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STEM Academy Student Published in CCTimes

Who’s Worth More? – Guest Essay in Cape Cod Times

Editor’s Note: Tuesday was Veterans Day. To help honor our veterans, we are publishing the following essay, which was written by Sandwich 7th grader Maggie Mahoney. Maggie attends the Sandwich STEM Academy. She submitted the essay as part of a school assignment in Maria Cahill’s “News to Me” class. The students were asked to present an argument on a topic of their choosing. Maggie is the daughter Thomas and Michelle Mahoney of Harper’s Hollow in East Sandwich.


Would you risk your life to make an average of $35,000 a year, or would you want to be playing the sport you love and making $3 million a year?

There are soldiers out there risking their lives for our freedom, and barely making ends meet. Then there are professional athletes out there having the time of their lives doing what they love while making millions. I don’t think that is a fair deal.

I can see where you would say I don’t agree. Professional athletes put in a lot of hard work and dedication. They put in a lot of hours for practice time, they could risk getting hurt. Professional athletes are also making money for the companies that sponsor them such as Gatorade or Nike. When you think about it, these professional athletes are getting paid a lot of money just because they are good at a sport. They are getting idolized by the media and fans and getting to play the sport they love. Soldiers on the other hand are getting paid a very low amount of money. I don’t think that is a very fair deal.

The soldiers are getting paid significantly less than someone who is shooting a basketball. Professional athletes are getting paid more because what they do is considered entertainment and is making money for the teams they play for. The soldiers aren’t doing this for entertainment, they are doing this for our freedom. This is a very lopsided situation, I think the payments should be the other way around.

There are so many sacrifices that soldiers have to make for themselves and their families. Just think how long soldiers are away from their families. Sometimes they could be gone for years at a time. Then there are some who come home to their children not even recognizing them, because they have been gone for so long. Families are waiting in suspense the whole time the soldiers are gone, making sure they come home alive. Some soldiers don’t come home at all, leaving their families all alone.

Professional athletes are getting paid millions of dollars a year for doing what they love. Professional athletes wake up every morning wondering if they are going to win the next game, but soldiers are waking up every morning wondering if they will make it out alive. A mistake made by a professional athlete will cause a few bad reports, but can be made up by a good play. A mistake made by a soldier could cost a few lives. You can’t make that up with a good play.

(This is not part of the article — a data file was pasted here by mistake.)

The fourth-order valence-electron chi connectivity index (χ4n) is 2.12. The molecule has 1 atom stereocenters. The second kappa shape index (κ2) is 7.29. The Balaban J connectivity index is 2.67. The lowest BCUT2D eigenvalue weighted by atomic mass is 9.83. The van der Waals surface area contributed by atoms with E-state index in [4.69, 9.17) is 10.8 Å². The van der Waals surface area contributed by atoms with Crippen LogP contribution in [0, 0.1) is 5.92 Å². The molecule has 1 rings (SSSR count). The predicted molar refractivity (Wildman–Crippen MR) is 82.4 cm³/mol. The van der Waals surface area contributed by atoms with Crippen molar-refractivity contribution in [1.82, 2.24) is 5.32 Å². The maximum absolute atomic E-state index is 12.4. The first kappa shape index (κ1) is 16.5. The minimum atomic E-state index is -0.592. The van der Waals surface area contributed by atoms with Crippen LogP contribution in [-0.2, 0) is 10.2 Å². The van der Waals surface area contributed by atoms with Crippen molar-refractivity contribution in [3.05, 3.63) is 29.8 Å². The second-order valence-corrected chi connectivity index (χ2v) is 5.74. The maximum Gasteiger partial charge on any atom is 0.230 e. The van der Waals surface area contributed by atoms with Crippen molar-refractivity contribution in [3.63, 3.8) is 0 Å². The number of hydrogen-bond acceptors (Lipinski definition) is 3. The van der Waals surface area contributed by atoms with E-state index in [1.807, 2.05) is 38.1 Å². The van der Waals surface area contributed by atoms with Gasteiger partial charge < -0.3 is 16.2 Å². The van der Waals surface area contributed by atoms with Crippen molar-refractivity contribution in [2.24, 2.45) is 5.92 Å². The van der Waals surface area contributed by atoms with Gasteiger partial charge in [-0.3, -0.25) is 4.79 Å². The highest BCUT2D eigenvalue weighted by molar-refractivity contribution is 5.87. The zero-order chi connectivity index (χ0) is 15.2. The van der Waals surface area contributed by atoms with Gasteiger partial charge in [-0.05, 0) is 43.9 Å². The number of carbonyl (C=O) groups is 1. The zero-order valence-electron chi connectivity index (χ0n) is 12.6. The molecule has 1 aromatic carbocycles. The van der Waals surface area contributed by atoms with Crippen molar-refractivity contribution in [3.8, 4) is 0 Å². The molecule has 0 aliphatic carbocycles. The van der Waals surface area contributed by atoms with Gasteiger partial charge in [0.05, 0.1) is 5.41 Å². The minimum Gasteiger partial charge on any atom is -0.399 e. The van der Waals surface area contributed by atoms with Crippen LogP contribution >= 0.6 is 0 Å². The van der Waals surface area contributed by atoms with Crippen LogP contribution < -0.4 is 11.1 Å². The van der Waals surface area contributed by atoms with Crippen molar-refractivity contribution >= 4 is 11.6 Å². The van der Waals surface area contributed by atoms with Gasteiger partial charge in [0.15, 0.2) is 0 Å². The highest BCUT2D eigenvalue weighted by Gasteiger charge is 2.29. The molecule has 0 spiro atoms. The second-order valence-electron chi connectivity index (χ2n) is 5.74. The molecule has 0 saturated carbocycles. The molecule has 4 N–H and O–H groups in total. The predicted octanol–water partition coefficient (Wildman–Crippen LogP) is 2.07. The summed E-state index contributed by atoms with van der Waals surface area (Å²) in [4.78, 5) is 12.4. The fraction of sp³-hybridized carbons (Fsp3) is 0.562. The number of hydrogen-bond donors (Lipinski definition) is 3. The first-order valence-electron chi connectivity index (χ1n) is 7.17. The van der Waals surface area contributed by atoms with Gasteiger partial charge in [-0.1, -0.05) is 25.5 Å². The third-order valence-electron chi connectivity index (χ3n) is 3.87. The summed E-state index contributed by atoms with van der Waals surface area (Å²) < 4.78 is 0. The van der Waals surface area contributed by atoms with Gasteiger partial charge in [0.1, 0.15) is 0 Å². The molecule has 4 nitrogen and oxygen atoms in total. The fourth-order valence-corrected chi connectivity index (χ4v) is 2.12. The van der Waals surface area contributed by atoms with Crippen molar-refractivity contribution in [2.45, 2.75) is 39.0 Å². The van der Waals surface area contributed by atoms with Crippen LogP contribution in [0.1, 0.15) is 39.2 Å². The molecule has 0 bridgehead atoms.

I think that we should establish a law that the minimum wage for a soldier is $70,000.

Honestly I don’t even think that is enough for what they do for us. People don’t realize how much they do for us. What do professional athletes do for us besides provide entertainment? Entertainment is a want not a need. Soldiers are “needs” not “wants.” This needs to change and that all starts with us.

Our nation is united as one. We have to do what’s right and paying soldiers more money is the right thing to do. Next time you sit down to watch sports, just think back to this article and how unfair the soldiers have it. Think of how much pain the families are going through. Think to yourself, who’s worth more?—guest-essay/article_b2168e04-6a8b-11e4-a99d-d332ec1cef7c.html?_dc=471070231404.1555

Thoughts from Maria Cahill, Maggie’s teacher at the STEM Academy

My course is called “News to Me” and is offered as an elective for both 7th and 8th grade students in the Sandwich STEM Academy. It is a class I was given the opportunity to create over the summer, so it is brand new! I tried to create it to be a blend of a basic introduction to journalism course and a current events class. I teach two sections this semester (one blue day and one white day), and will do the same next semester. Each class has 23 students, so by the end of the school year I will have had about 90 students take the elective. Being a high school teacher, as well as a first year teacher, I have been pleasantly surprised with how much I enjoy teaching in the STEM Academy. The students in News to Me have such an incredible enthusiasm for their work, and I couldn’t be prouder of Maggie for carrying her passion over into a real newspaper publication.

You can read Maria’s introduction to the school community here.